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Outstanding Professor Lecture: Advocating for Equity in Disability Education

‘We should all strive to make everyone feel included.’
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Cal State Fullerton’s 2023 Outstanding Professor Janice Myck-Wayne knows firsthand what it’s like to live with a disability. She was born profoundly deaf in her left ear.

It wasn’t until she enrolled in a deaf and hard of hearing credential and master’s program that she realized she had not received educational support during her own childhood.

Myck-Wayne, professor of special education, shared her journey to becoming a special education teacher while highlighting the progress made in educating students with disabilities at her 2023 Outstanding Professor Lecture.

Her lecture, “From Segregation to Inclusion, the Progression of Equity in Disability Education,” explored the past, present and future possibilities to provide “the best education to all our children” despite the many challenges in achieving equity. 

“Over the span of four decades, Dr. Janice Myck-Wayne’s professional accomplishments have shaped the trajectory of special education in California and equipped hundreds of educators with the tools and insights needed to support young children with disabilities and their families,” said CSUF President Sylvia Alva.

“Her leadership, mentorship and scholarly endeavors have left an indelible mark on the educational landscape, inspiring colleagues and student-teachers alike to champion the needs of students.” 

The Trajectory of Disability Education

The early childhood educator, who joined the College of Education in 2007, started her career teaching deaf and hard-of-hearing students in the Los Angeles Unified School District. 

“My various professional experiences have only strengthened my belief that many of the systemic barriers that face students with disabilities can be traced back to a primary cause: Other people’s assumptions about what people with disabilities can or cannot do,” she said. 

Myck-Wayne discussed the trajectory of disability education, beginning with the Individuals with Disability Education Act, which was established nearly a half-century ago.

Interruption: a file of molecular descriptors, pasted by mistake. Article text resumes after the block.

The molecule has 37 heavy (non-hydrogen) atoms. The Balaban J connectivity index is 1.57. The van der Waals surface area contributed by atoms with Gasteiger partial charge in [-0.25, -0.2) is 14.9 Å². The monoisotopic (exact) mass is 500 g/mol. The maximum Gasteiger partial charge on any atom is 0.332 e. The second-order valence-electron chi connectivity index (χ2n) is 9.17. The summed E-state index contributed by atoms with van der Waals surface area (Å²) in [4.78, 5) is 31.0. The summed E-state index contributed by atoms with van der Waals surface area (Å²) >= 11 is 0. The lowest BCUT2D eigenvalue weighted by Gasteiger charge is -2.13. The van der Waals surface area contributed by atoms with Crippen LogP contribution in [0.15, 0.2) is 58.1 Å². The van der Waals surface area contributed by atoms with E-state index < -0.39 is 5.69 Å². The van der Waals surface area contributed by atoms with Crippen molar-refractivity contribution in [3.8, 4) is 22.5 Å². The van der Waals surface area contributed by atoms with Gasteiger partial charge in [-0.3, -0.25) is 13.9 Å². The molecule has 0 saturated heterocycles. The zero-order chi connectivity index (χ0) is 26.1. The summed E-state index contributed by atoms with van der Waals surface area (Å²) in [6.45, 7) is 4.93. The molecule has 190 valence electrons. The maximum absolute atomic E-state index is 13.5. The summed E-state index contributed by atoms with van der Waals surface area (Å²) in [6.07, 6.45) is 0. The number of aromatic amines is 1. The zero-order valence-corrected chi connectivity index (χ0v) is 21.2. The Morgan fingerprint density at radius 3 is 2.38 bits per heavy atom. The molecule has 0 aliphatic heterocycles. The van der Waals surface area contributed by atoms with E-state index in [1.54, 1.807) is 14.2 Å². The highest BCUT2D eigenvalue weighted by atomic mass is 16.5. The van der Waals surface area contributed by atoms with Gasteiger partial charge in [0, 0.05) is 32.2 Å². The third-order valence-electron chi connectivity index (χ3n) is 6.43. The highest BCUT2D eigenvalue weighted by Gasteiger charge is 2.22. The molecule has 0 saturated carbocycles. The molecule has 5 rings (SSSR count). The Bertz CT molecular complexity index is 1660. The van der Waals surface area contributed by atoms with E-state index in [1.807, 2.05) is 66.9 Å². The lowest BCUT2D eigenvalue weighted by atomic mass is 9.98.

“In adopting this landmark civil rights measure, Congress opened public school doors for millions of children with disabilities and laid the foundation of the country’s commitment to ensuring that children with disabilities have opportunities to develop their talents, share their gifts and contribute to their communities,” she said.

Myck-Wayne said before this law was passed, children with disabilities had few educational opportunities. 

In the 1970s, for example, U.S. schools educated only one in five children with disabilities, and many states had laws excluding children who were deaf, blind, emotionally disturbed or had an intellectual disability.

“If you were in public schools before the 1980s, you most likely did not go to school with a peer with a disability. I know I had no peers in my K-12 schooling who had a diagnosed disability.”

Myck-Wayne said despite progress made, special education — and education as a whole — is plagued with systemic racism, ableism and other discriminatory practices that exist in society overall.

“Ongoing efforts involve addressing attitudinal barriers, refining inclusive teaching practices, and continually evolving policies to meet the diverse needs of all students,” said Myck-Wayne, who earned a doctorate in education from USC.

The Benefits of Inclusive Classrooms

Myck-Wayne relayed that research shows that students with and without disabilities benefit from learning alongside each other in general education classrooms. 

“My work at CSUF has been to prepare early childhood special education teachers to teach our youngest, most vulnerable children in inclusive environments, yet many programs for preschool children continue to be in segregated settings,” said Myck-Wayne, whose research interests include Deaf education.

“I consistently pose the question: ‘If we can’t include very young children, then how will we include students in later grades?’”  

She then challenged colleagues and others that collaboration is needed to implement inclusive practices.

“People with disabilities, families of children with disabilities and special educators have been working to move the momentum toward inclusivity. How do we engage all partners in this goal? When does it become the responsibility of the rest of the people in education and our community? 

“We should all strive to make everyone feel included.”

Debra Cano Ramos